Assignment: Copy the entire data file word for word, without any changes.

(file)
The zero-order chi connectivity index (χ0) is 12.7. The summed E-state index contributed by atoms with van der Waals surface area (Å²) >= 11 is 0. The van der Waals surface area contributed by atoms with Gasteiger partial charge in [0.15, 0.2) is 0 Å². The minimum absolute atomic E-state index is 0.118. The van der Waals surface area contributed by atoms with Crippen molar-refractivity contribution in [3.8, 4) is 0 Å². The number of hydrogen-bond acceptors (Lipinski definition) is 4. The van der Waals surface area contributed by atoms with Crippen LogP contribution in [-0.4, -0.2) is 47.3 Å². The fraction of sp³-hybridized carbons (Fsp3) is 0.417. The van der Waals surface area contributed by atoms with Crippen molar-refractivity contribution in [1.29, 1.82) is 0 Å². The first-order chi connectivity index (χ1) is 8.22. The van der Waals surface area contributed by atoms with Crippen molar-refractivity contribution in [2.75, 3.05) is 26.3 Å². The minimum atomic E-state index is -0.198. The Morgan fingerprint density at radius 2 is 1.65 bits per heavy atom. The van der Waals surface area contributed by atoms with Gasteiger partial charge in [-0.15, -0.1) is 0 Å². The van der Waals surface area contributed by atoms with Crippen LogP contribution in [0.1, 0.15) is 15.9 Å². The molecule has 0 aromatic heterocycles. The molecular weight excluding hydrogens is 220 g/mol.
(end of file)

The zero-order chi connectivity index (χ0) is 12.7. The summed E-state index contributed by atoms with van der Waals surface area (Å²) >= 11 is 0. The van der Waals surface area contributed by atoms with Gasteiger partial charge in [0.15, 0.2) is 0 Å². The minimum absolute atomic E-state index is 0.118. The van der Waals surface area contributed by atoms with Crippen molar-refractivity contribution in [3.8, 4) is 0 Å². The number of hydrogen-bond acceptors (Lipinski definition) is 4. The van der Waals surface area contributed by atoms with Crippen LogP contribution in [-0.4, -0.2) is 47.3 Å². The fraction of sp³-hybridized carbons (Fsp3) is 0.417. The van der Waals surface area contributed by atoms with Crippen molar-refractivity contribution in [1.29, 1.82) is 0 Å². The first-order chi connectivity index (χ1) is 8.22. The van der Waals surface area contributed by atoms with Crippen molar-refractivity contribution in [2.75, 3.05) is 26.3 Å². The minimum atomic E-state index is -0.198. The Morgan fingerprint density at radius 2 is 1.65 bits per heavy atom. The van der Waals surface area contributed by atoms with Gasteiger partial charge in [-0.15, -0.1) is 0 Å². The van der Waals surface area contributed by atoms with Crippen LogP contribution in [0.1, 0.15) is 15.9 Å². The molecule has 0 aromatic heterocycles. The molecular weight excluding hydrogens is 220 g/mol.